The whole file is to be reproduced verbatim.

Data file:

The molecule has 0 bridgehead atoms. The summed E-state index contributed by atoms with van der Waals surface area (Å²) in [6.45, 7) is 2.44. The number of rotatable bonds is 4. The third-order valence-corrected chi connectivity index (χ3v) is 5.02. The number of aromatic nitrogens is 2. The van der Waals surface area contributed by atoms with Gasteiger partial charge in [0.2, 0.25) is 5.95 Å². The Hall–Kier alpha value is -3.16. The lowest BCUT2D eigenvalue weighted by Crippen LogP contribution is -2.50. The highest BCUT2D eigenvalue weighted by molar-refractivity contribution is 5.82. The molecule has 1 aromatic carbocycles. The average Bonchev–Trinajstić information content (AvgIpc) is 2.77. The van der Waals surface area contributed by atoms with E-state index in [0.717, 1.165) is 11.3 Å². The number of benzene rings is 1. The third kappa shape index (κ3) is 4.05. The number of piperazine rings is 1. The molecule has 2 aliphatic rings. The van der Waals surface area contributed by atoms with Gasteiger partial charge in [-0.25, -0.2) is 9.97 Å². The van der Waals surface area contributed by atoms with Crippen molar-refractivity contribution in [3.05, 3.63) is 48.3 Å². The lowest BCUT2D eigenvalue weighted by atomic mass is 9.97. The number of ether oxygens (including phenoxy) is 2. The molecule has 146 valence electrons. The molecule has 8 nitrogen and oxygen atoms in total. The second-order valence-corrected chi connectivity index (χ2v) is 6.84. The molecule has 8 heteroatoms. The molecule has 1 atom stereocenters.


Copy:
The molecule has 0 bridgehead atoms. The summed E-state index contributed by atoms with van der Waals surface area (Å²) in [6.45, 7) is 2.44. The number of rotatable bonds is 4. The third-order valence-corrected chi connectivity index (χ3v) is 5.02. The number of aromatic nitrogens is 2. The van der Waals surface area contributed by atoms with Gasteiger partial charge in [0.2, 0.25) is 5.95 Å². The Hall–Kier alpha value is -3.16. The lowest BCUT2D eigenvalue weighted by Crippen LogP contribution is -2.50. The highest BCUT2D eigenvalue weighted by molar-refractivity contribution is 5.82. The molecule has 1 aromatic carbocycles. The average Bonchev–Trinajstić information content (AvgIpc) is 2.77. The van der Waals surface area contributed by atoms with E-state index in [0.717, 1.165) is 11.3 Å². The number of benzene rings is 1. The third kappa shape index (κ3) is 4.05. The number of piperazine rings is 1. The molecule has 2 aliphatic rings. The van der Waals surface area contributed by atoms with Gasteiger partial charge in [-0.25, -0.2) is 9.97 Å². The van der Waals surface area contributed by atoms with Crippen molar-refractivity contribution in [3.05, 3.63) is 48.3 Å². The lowest BCUT2D eigenvalue weighted by atomic mass is 9.97. The number of ether oxygens (including phenoxy) is 2. The molecule has 146 valence electrons. The molecule has 8 nitrogen and oxygen atoms in total. The second-order valence-corrected chi connectivity index (χ2v) is 6.84. The molecule has 8 heteroatoms. The molecule has 1 atom stereocenters.